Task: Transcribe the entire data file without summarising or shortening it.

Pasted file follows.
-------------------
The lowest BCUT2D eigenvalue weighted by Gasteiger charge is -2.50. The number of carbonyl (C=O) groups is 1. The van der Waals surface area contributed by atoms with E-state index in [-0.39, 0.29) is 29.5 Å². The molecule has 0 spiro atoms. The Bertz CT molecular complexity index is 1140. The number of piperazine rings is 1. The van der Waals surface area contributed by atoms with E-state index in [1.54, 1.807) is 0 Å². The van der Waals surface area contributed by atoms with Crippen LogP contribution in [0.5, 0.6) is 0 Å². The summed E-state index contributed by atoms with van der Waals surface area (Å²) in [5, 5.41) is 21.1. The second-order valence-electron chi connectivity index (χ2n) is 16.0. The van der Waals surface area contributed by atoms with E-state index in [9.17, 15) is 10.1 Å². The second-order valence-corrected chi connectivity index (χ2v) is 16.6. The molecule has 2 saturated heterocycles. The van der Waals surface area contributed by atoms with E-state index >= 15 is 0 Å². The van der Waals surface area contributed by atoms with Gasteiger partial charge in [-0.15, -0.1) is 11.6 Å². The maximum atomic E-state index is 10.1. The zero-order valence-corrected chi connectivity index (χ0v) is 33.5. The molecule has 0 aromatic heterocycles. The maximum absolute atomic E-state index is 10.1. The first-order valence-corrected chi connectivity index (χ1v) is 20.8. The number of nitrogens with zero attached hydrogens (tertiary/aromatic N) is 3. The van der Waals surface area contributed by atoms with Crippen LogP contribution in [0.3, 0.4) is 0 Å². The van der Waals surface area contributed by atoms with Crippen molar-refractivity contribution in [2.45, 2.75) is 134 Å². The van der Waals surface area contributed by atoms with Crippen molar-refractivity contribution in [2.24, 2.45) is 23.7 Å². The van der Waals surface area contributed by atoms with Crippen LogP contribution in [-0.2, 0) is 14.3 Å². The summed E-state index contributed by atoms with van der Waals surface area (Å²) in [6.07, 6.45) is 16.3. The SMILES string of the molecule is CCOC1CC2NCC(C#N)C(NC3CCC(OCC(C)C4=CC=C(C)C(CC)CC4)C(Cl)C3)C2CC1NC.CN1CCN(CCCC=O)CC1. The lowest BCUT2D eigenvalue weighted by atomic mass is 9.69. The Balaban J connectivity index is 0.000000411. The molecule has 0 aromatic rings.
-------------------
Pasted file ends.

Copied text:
The lowest BCUT2D eigenvalue weighted by Gasteiger charge is -2.50. The number of carbonyl (C=O) groups is 1. The van der Waals surface area contributed by atoms with E-state index in [-0.39, 0.29) is 29.5 Å². The molecule has 0 spiro atoms. The Bertz CT molecular complexity index is 1140. The number of piperazine rings is 1. The van der Waals surface area contributed by atoms with E-state index in [1.54, 1.807) is 0 Å². The van der Waals surface area contributed by atoms with Crippen LogP contribution in [0.5, 0.6) is 0 Å². The summed E-state index contributed by atoms with van der Waals surface area (Å²) in [5, 5.41) is 21.1. The second-order valence-electron chi connectivity index (χ2n) is 16.0. The van der Waals surface area contributed by atoms with E-state index in [9.17, 15) is 10.1 Å². The second-order valence-corrected chi connectivity index (χ2v) is 16.6. The molecule has 2 saturated heterocycles. The van der Waals surface area contributed by atoms with E-state index >= 15 is 0 Å². The van der Waals surface area contributed by atoms with Gasteiger partial charge in [-0.15, -0.1) is 11.6 Å². The maximum atomic E-state index is 10.1. The zero-order valence-corrected chi connectivity index (χ0v) is 33.5. The molecule has 0 aromatic heterocycles. The maximum absolute atomic E-state index is 10.1. The first-order valence-corrected chi connectivity index (χ1v) is 20.8. The number of nitrogens with zero attached hydrogens (tertiary/aromatic N) is 3. The van der Waals surface area contributed by atoms with Crippen LogP contribution in [0.3, 0.4) is 0 Å². The van der Waals surface area contributed by atoms with Crippen molar-refractivity contribution in [2.45, 2.75) is 134 Å². The van der Waals surface area contributed by atoms with Crippen molar-refractivity contribution in [2.24, 2.45) is 23.7 Å². The van der Waals surface area contributed by atoms with Crippen LogP contribution in [-0.2, 0) is 14.3 Å². The summed E-state index contributed by atoms with van der Waals surface area (Å²) in [6.07, 6.45) is 16.3. The SMILES string of the molecule is CCOC1CC2NCC(C#N)C(NC3CCC(OCC(C)C4=CC=C(C)C(CC)CC4)C(Cl)C3)C2CC1NC.CN1CCN(CCCC=O)CC1. The lowest BCUT2D eigenvalue weighted by atomic mass is 9.69. The Balaban J connectivity index is 0.000000411. The molecule has 0 aromatic rings.